The UK government should draw lessons from Germany’s solar policy cuts and not rush reforms to its large-scale support scheme, according to European PV manufacturer REC.

The Department for Energy and Climate Change (DECC) will end support for solar farms over 5MW under the renewable obligation policy from April 2015. Instead, the government will require projects to compete under the new Contracts for Difference (CfD) system. This would see projects compete with onshore wind, however the final details on the mechanism, including its budgets, are yet to be decided.

The Norwegian firm, which claims to be Europe’s largest module manufacturer, warned that the sector could struggle if changes did not give developer’s time to adapt.

“This market uncertainty is currently visible in the German solar market. Due to planned changes of the EEG on a short term notice, the solar market has shown a significant drop despite the fact that many solar installations remain attractive even under the new conditions,” the company said in a statement.

“Therefore, REC recommends that such changes shall be introduced with caution and sufficient lead time. Solar parks with system sizes over 5MW are long-term projects and require on average more than 12 months of lead time,” it said.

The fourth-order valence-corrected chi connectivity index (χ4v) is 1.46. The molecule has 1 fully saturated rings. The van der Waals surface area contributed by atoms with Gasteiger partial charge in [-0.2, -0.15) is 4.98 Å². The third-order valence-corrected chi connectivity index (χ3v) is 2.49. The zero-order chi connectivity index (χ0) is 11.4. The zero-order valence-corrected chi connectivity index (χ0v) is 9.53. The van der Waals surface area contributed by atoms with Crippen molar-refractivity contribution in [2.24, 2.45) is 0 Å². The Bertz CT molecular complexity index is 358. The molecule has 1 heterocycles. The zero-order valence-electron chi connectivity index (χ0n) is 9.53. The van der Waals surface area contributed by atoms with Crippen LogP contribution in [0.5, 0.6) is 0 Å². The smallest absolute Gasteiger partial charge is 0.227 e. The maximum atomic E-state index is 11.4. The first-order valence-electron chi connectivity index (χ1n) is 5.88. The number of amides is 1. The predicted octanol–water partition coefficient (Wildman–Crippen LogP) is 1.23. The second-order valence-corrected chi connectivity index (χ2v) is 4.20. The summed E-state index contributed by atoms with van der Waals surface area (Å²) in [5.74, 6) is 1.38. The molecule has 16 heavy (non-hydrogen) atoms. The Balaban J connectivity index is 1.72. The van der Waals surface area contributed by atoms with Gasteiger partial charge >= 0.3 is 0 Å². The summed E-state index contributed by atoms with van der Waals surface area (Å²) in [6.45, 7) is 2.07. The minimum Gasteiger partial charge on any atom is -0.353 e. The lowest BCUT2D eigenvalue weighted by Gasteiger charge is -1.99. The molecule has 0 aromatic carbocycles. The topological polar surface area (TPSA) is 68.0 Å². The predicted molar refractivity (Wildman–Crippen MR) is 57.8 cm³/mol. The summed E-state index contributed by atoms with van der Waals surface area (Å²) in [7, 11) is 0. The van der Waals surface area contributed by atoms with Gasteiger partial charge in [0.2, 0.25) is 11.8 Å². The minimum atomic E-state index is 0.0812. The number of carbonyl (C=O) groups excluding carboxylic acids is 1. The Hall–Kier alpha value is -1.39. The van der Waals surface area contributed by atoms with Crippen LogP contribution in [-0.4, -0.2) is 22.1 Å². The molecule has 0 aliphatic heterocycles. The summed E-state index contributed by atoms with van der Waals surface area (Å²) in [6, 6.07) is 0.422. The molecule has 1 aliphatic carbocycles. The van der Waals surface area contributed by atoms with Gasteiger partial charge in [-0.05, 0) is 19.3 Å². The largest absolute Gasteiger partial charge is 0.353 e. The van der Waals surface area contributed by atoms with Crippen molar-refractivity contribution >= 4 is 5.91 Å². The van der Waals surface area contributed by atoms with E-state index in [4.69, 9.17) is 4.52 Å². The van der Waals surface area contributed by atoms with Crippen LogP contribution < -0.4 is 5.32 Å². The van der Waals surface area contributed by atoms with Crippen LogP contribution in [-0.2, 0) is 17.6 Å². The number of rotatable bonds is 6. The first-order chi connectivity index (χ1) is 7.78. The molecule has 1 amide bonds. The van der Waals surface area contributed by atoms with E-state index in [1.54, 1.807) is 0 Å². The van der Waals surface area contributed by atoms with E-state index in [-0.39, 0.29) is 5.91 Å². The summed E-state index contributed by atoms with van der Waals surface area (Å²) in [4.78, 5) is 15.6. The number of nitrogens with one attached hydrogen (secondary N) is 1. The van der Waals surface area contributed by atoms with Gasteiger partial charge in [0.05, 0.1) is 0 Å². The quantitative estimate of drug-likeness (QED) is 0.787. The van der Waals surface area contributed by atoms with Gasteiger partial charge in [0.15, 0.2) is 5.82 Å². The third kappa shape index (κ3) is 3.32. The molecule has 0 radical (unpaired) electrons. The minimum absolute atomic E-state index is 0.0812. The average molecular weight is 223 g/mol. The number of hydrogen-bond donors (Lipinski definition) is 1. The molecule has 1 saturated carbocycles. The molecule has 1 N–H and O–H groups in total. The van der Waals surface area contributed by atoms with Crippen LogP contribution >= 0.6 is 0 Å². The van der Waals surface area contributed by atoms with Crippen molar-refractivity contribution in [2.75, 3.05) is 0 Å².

Bids under the new CfD system will have to be in place by October this year.

In a speech to investors earlier this week, climate change minister Greg Barker called the planned changes “calm and measured”.

DECC claims that a grace period for projects that have already made a financial commitment and have planning and gird connection in place, will soften the blow. REC questioned this.

“The extremely high requirements for solar projects already in progress to qualify for the proposed grace period – which ends on the same day as the announcement of the planned changes, May 13, 2014 ¬– are unrealistic and counterproductive for the whole market,” the statement said. “According to IHS, utility-scale solar projects are expected to make around 60% of the entire PV market in the UK in 2014. Therefore, changes impacting this segment will be crucial for the solar industry in all of the UK.”

The UK is forecast to be the largest market in Europe in 2014.

More than 200 projects are set to be affected by the changes.